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How to avoid fungus in lenses and sensors.

We all are passionate photographers and care for our equipment with equal passion. We take care that there is no dust, no fungal growth on sensor or in the lenses. The climate plays a major role in whether our equipment will get fungus or not.

How fungus degrades our images.

For getting crisp and sharp images, we need unobstructed light from the lens, landing straight onto a sensor. Any kind of fungus (or dust)  within a lens is going to disperse light, and is going to add softness to images. Simply, less sharpness, less details, reduced colour, and of course lesser satisfaction! No one of us would want to happen this to our precious equipment and images. In simplest words fungus is a natural thing, which IS going to grow by every passing day, and if care is not taken in time, it would make it difficult for service people to clean it.

What prompts fungus growth?

To put it in straight math -  Dampness + warmth  + darkness = fungus.  These conditions and a static or near static position of equipment  for 2-3 days or longer can attract fungal growth. Airborne spores of fungus are always present in the atmosphere around us, and in a large variety.  What they need is a favourable condition to grow.  Fungus feeds on dead organic things, and can spread to our equipment too.

OK, but what’s the remedy?

The simplest formula to avoid or prolong fungal growth is- absence of dampness, absence of warmth and absence of darkness = no fungus. Though when you are in fields or outdoor conditions, this may not be always possible. So taking utmost precautionary measures is the way to act against fungus.

Coastal areas have more humid conditions compared to interiors, where the air is dry. But it cannot be a reason for not caring for equipment.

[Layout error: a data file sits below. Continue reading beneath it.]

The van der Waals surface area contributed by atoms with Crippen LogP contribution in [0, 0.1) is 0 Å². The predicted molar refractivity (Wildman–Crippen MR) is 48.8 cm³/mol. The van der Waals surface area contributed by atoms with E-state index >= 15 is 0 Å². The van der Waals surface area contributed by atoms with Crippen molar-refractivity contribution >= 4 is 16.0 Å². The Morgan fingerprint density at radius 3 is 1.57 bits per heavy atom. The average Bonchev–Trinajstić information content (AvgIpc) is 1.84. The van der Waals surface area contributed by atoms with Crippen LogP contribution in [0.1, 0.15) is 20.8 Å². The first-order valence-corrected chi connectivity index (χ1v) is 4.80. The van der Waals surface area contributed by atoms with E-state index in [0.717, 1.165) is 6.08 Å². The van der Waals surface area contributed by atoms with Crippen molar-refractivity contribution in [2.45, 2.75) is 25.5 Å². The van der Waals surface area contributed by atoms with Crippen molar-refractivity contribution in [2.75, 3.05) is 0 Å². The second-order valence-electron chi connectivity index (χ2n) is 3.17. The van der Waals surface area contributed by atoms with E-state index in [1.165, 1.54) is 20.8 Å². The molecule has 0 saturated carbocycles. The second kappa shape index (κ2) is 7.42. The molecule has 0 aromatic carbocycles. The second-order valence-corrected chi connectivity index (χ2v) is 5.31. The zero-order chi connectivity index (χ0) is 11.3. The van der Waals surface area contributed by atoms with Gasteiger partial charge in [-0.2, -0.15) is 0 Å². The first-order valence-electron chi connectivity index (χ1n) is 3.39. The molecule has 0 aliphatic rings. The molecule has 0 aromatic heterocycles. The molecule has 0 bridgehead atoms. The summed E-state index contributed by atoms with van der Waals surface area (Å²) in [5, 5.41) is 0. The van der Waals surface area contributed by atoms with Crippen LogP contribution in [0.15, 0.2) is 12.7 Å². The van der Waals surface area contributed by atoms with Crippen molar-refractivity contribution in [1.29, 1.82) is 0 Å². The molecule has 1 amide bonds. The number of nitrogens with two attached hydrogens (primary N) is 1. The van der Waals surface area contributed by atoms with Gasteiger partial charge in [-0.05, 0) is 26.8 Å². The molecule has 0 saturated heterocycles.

Some ways to fight against fungus

1) A silica gel bag is an nstant remedy , but for a very short period. These small bags absorb little moisture around, and need frequent replacement or maintenance.

2) An air-conditioned room, low humidity level, and very good amount of lighting, but will have a good amount of electrical bills for a 24x7 condition!

3) Another good and cost effective solution is a compartment in your cupboard or a glass (not plastic or acrylic) fish tank, fitted with a low (zero) power bulb in one corner, and all your equipment can stay in another corner. The heat emitted would ensure that there is no humidity. If you have a temperature measurement device, make sure that the temperature within the compartment is about

5 degrees C higher than the room temperature. Keep the compartment ventilated so air doesn’t get trapped within. What you can store in this? Cameras, lenses, binoculars, filters, What NOT to store here? Memory cards or similar storage devices, batteries, wires.

4) Another way of avoiding fungus is to buy an electrically operated dry cabinet which is readily available. These cabinets have temperature and humidity control.  This is an off the shelf remedy and really works well. If you feel it’s expensive, (can be within Rs. 10,000/- to 40,000/- range), look at it as an investment and assurance for getting crisp and clear images. After all, you bought your dream camera and lens to get those amazing images, and not spending for the maintenance of the equipment is false economy.

5) Keeping you equipment in constant use, exposing it to sunlight, is another way to keep fungus away.  

If you are not going to use camera for long, make sure to take it out every alternate day and keep shooting a few pictures. Let your camera see a lot of light.

6) Camera bags can store moisture, and if bags remain in cupboards for long, they make fungal growth easier. So expose your camera bags in sunlight for 2-3 hours every 2 weeks. In the monsoons keeping bags in

air-conditioned rooms, or getting an inexpensive heater can make atmosphere less humid.

My sensor and lens already has some fungus marks or some weird patterns.

It’s time to get your sensor and lenses cleaned.  But from thereafter, precaution is the best remedy to avoid fungus. If the fungus is there for long time, it might have attacked or ‘rooted’ itself into the lens coatings, and even the service people may not be able to take it back to normal. These will certainly leave marks on the lens, adding some unwanted internal lens reflections, and degrading your images.

Get rid of  fungus & dust, get sharper results, always!

About fungus in lenses and on sensors